B. J. Thomas Family, Net Worth , Parents, Wife, Children, Biography

B. J. Thomas

Billy Joe Thomas was an American singer widely referred to as B. J. Thomas for his pop, country, and Christian hits of the 1960s and 1970s. He made popular recordings of “Hooked on a Feeling”, “Raindrops Keep Fallin’ on My Head” and ” Another Somebody Done Somebody Wrong Song”.

B. J. Thomas Family and Parents

Thomas was born in Hugo, Oklahoma, on August 7, 1942. He grew up in and around Houston, Texas, graduating from Lamar Consolidated highschool in Rosenberg.

Before his solo career, he sang during a church choir as an adolescent , then joined the musical organization The Triumphs with Tim Griffith (lead guitar), Tom Griffith (bass), Denver “Zeke” Zatyka (keyboards), Don Drachenberg (vocal and sax), and Ted Mensik (drums). During his senior year, he made friends with Roy Head of Roy Head and therefore the Traits. The Traits and therefore the Triumphs held several Battle of the Bands events within the early 1960s.

B. J. Thomas Wife Gloria Richardson

Gloria Thomas and BJ Thomas

Thomas was married to singer-songwriter Gloria Richardson since December 1968.They have three daughters: Paige (born 1970), Nora (adopted from North Korea in 1978), and Erin (born in 1979). Shortly after Thomas’s career began, he became hooked in to drugs and alcohol, which led to his marriage nearly ending. On January 28, 1976, Thomas became a Christian,less than a month after Gloria did. Most press sources indicated that Thomas had been sober since he and Gloria reconciled in 1976.

B. J. Thomas Net Worth

B. J. Thomas Net Worth had a Net Worth of $5 Million at the time of his DeathB. J. Thomas was an American singer widely known for his pop, country, and Christian hits.

Professiona Career

Thomas and therefore the Triumphs released the album I’m So Lonesome I Could Cry . It featured successful cover of the Williams song “I’m So Lonesome I Could Cry”. the only sold over a million copies and was awarded a gold disc. The follow-up single, “Mama”, peaked at number 22. within the same year, Thomas released a solo album of an equivalent title on the Scepter Records label.

Thomas came back to realize mainstream success again in 1968, first with “The Eyes of a replacement York Woman”, then five months later with the much bigger “Hooked on a Feeling”, which featured the sound of Reggie Young’s electric sitar and was first released on the album On My Way (Scepter Records).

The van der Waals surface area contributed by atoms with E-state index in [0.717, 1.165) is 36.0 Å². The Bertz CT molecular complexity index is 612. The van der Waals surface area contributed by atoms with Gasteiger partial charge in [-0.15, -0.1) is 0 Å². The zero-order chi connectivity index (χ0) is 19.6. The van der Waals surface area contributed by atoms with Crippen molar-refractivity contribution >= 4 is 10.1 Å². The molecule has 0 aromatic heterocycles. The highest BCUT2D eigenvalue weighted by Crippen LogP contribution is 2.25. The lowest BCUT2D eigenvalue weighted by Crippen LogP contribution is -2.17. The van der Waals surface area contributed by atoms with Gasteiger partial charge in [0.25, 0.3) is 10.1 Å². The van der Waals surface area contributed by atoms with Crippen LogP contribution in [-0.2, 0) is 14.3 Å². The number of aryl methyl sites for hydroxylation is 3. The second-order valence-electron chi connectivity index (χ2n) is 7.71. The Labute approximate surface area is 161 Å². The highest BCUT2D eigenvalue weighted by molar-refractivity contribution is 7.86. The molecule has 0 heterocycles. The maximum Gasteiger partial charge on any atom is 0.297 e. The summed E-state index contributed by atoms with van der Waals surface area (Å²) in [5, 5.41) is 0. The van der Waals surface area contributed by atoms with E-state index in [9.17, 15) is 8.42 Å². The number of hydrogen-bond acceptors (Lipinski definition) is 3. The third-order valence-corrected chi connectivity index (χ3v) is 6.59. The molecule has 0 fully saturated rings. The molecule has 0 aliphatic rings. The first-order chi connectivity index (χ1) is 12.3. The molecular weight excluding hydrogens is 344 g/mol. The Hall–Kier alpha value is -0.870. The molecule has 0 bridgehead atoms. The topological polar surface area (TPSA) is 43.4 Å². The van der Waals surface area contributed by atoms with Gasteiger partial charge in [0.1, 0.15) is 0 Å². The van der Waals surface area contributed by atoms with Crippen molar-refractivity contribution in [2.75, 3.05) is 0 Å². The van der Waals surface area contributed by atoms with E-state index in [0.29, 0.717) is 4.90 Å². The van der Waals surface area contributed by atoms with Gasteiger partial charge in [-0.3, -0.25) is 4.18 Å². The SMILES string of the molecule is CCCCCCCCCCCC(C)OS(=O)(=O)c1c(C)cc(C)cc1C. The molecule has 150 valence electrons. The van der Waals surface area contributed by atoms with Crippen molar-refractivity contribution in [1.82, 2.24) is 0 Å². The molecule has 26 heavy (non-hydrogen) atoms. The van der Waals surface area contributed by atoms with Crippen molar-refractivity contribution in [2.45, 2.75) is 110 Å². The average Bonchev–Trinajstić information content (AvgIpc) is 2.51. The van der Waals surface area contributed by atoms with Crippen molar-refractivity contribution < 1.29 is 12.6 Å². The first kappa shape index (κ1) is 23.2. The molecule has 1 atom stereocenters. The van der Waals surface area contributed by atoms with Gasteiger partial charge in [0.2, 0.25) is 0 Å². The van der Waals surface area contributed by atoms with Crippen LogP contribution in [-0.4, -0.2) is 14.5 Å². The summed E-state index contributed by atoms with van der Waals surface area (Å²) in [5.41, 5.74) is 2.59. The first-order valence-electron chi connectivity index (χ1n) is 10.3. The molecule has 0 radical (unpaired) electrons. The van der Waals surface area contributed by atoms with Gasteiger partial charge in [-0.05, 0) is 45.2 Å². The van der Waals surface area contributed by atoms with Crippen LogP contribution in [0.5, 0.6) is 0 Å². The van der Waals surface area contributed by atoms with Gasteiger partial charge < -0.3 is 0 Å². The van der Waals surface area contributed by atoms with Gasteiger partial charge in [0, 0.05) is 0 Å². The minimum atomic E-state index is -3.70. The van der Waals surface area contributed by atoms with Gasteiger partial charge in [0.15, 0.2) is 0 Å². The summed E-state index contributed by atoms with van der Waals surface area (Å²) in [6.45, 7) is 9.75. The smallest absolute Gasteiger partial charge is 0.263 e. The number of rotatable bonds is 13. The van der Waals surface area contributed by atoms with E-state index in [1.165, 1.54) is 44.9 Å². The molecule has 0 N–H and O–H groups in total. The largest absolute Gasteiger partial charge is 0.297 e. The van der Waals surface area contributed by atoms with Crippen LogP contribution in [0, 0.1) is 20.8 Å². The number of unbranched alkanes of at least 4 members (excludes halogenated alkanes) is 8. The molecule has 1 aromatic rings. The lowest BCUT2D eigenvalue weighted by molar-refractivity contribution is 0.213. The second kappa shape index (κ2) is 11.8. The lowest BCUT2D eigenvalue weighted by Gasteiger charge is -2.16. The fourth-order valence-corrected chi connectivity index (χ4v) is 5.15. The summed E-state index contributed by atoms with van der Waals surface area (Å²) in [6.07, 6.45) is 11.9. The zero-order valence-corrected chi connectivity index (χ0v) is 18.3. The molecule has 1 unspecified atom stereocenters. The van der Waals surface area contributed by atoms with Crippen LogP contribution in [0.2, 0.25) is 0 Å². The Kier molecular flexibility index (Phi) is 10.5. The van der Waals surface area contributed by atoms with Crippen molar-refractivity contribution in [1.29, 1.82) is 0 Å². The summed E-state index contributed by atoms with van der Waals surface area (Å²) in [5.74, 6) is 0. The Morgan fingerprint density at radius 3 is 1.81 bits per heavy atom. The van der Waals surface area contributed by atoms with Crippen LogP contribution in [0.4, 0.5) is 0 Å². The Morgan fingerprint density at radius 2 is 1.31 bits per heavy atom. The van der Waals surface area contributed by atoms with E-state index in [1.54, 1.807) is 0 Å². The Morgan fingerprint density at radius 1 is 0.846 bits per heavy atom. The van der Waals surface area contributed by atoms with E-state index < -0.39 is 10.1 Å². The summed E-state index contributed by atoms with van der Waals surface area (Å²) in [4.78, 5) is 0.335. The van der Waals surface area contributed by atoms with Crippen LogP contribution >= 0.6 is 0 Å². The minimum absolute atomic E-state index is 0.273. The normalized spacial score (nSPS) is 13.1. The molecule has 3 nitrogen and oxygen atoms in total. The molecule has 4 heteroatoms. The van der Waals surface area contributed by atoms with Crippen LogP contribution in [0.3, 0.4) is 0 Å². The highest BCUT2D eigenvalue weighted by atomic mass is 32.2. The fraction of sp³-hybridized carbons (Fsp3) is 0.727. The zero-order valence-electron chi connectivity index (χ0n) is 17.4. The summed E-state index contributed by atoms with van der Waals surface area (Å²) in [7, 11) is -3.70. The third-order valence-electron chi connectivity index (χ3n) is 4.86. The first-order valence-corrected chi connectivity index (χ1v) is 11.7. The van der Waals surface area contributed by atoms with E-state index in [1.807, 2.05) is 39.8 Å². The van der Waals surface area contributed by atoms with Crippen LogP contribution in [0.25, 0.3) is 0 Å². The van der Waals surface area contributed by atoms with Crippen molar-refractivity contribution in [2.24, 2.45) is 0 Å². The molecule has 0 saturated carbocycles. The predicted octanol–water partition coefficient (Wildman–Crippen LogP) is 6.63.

“Hooked on a Feeling” became Thomas’s second million-selling record.A year later, Butch Cassidy and therefore the Sundance Kid featured Thomas performing the Bacharach/David song “Raindrops Keep Fallin’ on My Head”, which won the Academy Award for best original song that year and hit favorite on the Billboard Hot 100 in January 1970.

In 1975, Thomas released the album Reunion on ABC Records, which had absorbed the Paramount label; it contained “(Hey Won’t You Play) Another Somebody Done Somebody Wrong Song” (the longest titled No. 1 hit ever on the recent 100). it had been Thomas’s first big hit since 1972 and secured him his fourth gold record.

On MCA Records, Thomas and Chris Christian recorded what would be his last Top 40 hit single, “Don’t Worry Baby”, on his last pop album, which also included the Adult Contemporary hit “Still the Lovin’ Is Fun”.

During the 1980s, his success on the pop charts began to wane, but many of his singles reached the upper regions on the country singles chart, including two 1983 chart toppers, “Whatever Happened to Old-Fashioned Love” and “New Looks from an Old Lover” (see 1984 in music), also as “Two Car Garage”, which reached number three on the country charts. In 1981, on his 39th birthday, Thomas became the 60th member of the Grand Ole Opry.

Thomas scored another hit, recording “As Long as We Got Each Other”, the theme to the tv series Growing Pains. The first-season theme was a solo for Thomas, but was re-recorded as a duet with Jennifer Warnes for the second and third seasons. it had been re-recorded again for the show’s fourth season with British singer Dusty Springfield, but the Thomas/Warnes version was reinstated for season five and a few of season seven. Thomas first released this track on his 1985 album Throwing Rocks at the Moon.